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China and CITES Secretariat to tackle the demand for illegal ivory
Groundbreaking expert workshop being held in Hangzhou to
address the speculative nature of the demand for illegal ivory in China
Hangzhou, China, 28 January 2015 – Some 80 representatives from national wildlife and other relevant authorities from China, the United Kingdom, the United States, the European Commission, and international organizations, including UNDP, UNEP, UNODC and the World Bank, as well as the private sector and non-governmental organizations, experts and specialists from many disciplines, including from the collection and art investment circles, gathered together today for a two-day workshop to discuss demand-side strategies for curbing illegal ivory trade in China. The workshop is co-organized by the Chinese Government and the CITES Secretariat.
Rio+20 – the United Nations Conference on Sustainable Development – held in 2012 called for strengthened actions to be taken on both the supply and demand sides to combat international trafficking in wildlife. Addressing the issue of demand for illegally traded ivory requires a better understanding of the nature of the demand, the main economic and social factors driving the demand, and an action-oriented approach that focuses on concrete solutions.
The workshop in Hangzhou aims at better understanding the markets, the motivations and the economics of the demand for illegal ivory, identifying the main stakeholders and investors and raising their awareness of the negative consequences of ivory speculation, including the financial loss and penalties ivory smugglers, sellers and buyers are exposing themselves to, and the devastating impacts these investments are having on elephants and people.
Commenting on the workshop, Mr John E. Scanlon, the CITES Secretary-General who is attending the workshop, said: “Well-targeted demand-based interventions are needed to complement the significant enforcement efforts underway across source, transit and destination States. Awareness campaigns to reduce the size of the illegal markets have not yet specifically targeted the speculative nature of the demand for high volumes of illegal ivory in black markets. This groundbreaking workshop addresses targeted demand side strategies as is part of the strong ongoing efforts by the Government of China to curb illegal trade in ivory.”
Elephant populations across Africa are continuing to be seriously affected by poaching and in some places they have declined dramatically due to poaching, which is currently the most immediate human impact on this iconic species. The illegal trade in elephant ivory is putting illicitly gained profits into the hands of poachers, illegal traders and speculators at the expense of ecosystems and the services they provide, while also undermining the rule of law, local and national economies and in some cases national and regional security.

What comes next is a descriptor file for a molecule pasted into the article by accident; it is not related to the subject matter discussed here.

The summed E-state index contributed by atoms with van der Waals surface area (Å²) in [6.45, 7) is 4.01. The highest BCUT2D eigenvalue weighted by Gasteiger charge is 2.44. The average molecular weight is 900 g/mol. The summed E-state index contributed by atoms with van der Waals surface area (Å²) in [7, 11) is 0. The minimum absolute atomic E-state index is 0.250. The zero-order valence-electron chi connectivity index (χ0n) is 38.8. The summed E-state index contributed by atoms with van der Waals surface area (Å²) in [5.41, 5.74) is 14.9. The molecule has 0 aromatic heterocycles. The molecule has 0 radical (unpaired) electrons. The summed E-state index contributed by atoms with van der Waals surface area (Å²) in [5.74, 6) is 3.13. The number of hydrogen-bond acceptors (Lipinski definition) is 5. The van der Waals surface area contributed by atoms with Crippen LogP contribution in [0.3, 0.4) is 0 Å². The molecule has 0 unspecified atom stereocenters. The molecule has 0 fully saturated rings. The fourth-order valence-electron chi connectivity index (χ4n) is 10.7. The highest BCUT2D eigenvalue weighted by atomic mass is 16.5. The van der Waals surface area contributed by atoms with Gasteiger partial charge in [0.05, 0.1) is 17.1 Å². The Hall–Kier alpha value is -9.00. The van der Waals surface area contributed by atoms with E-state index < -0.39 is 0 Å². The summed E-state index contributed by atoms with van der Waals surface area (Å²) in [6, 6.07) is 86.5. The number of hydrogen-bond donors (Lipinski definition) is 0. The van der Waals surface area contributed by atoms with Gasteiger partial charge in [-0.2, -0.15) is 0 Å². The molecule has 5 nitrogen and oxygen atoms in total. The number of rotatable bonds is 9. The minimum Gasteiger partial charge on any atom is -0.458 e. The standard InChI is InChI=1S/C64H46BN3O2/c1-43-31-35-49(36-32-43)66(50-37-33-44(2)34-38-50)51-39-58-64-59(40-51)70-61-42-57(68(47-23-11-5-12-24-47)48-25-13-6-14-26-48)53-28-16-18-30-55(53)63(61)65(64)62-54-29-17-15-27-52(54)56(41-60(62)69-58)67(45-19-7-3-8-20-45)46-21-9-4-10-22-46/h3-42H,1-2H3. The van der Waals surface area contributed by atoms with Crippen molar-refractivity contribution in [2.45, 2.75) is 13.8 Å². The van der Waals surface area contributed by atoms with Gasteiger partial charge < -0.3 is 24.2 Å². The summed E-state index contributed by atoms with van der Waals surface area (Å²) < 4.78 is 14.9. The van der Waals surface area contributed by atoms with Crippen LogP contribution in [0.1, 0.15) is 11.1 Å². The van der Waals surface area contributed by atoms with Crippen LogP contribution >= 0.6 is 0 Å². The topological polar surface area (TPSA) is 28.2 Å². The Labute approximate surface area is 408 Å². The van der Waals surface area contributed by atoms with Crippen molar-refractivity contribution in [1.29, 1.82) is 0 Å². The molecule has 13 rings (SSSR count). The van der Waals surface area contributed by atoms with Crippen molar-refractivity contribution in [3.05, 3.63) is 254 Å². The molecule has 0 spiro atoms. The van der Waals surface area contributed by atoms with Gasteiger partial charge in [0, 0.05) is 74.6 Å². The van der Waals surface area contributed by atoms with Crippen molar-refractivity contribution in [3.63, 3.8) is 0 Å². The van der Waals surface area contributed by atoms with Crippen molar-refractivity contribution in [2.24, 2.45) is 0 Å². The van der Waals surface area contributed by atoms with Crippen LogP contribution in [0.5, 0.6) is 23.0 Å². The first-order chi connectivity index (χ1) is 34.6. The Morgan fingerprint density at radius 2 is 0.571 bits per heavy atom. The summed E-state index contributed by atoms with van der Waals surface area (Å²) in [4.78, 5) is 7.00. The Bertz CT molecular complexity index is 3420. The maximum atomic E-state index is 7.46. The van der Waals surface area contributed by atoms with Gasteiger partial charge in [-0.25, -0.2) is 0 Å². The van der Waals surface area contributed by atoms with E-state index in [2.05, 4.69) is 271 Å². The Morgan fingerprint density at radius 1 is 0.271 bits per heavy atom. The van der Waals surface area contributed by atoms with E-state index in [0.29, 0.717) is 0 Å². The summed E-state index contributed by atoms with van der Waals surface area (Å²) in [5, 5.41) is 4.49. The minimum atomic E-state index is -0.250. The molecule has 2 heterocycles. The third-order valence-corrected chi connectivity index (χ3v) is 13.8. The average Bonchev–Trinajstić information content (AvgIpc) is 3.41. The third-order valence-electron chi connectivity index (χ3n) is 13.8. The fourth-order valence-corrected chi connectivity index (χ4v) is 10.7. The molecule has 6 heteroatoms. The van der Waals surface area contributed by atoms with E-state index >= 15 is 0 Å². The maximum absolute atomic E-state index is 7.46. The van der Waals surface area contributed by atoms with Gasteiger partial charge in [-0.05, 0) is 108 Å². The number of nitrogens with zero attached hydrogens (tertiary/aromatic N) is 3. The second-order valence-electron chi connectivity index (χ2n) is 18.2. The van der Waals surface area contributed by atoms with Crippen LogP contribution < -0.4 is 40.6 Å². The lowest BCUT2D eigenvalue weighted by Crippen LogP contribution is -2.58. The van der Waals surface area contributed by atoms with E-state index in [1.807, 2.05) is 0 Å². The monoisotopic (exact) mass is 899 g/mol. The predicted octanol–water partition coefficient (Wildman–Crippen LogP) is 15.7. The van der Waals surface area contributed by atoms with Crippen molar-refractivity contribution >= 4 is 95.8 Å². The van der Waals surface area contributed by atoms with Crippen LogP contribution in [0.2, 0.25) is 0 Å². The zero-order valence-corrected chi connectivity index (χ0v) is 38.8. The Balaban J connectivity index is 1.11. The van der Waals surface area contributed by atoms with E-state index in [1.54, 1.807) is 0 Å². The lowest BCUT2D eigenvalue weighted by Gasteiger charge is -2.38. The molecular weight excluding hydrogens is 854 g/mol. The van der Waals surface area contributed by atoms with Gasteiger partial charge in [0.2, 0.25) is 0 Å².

"The Government of China welcomes the opportunity to co-organize this very important event with the CITES Secretariat and we believe it is a major step forward in addressing the demand for illegal ivory. The Government of China has zero tolerance in illegal trade in ivory and has put great efforts in cracking down on smuggling as well as illegal trade within China. China has played a leading role in cross-continent wildlife enforcement including Operation Cobra. We are also determined to reduce the demand for illegal ivory through well targeted campaigns in cooperation with the CITES Secretariat and other partners", stated Vice Administrator Liu Dongsheng of the State Forestry Administration of China.
“Buying illegal ivory has become a highly risky and unwise investment, that will inevitably lead to great financial and personal grief for those involved. At the very beginning of a new year, we hope that the messages being conveyed through this workshop in Hangzhou are heard loud and clear by anyone who is investing or planning to invest in illegally sourced elephant ivory”, said the CITES Secretary-General in his opening remarks at the workshop.
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With 180 Member States, CITES remains one of the world's most powerful tools for biodiversity conservation through the regulation of trade in wild fauna and flora.
CITES regulates international trade in over 35,000 species of plants and animals, including their parts and products, ensuring their survival in the wild, with benefits for the livelihoods of local people and the global environment. The CITES permit system seeks to ensure that international trade in listed species is sustainable, legal and traceable.
CITES was signed in Washington D.C. on 3 March 1973. The United Nations General Assembly has proclaimed 3 March as World Wildlife Day. CITES was adopted in Washington D.C. on 3 March 1973. The 40th anniversary of the Convention will be celebrated in March 2013 which coincides with the 16th Meeting of the Conference of the Parties to be held in Bangkok, Thailand, from 3 to 14 March 2013.
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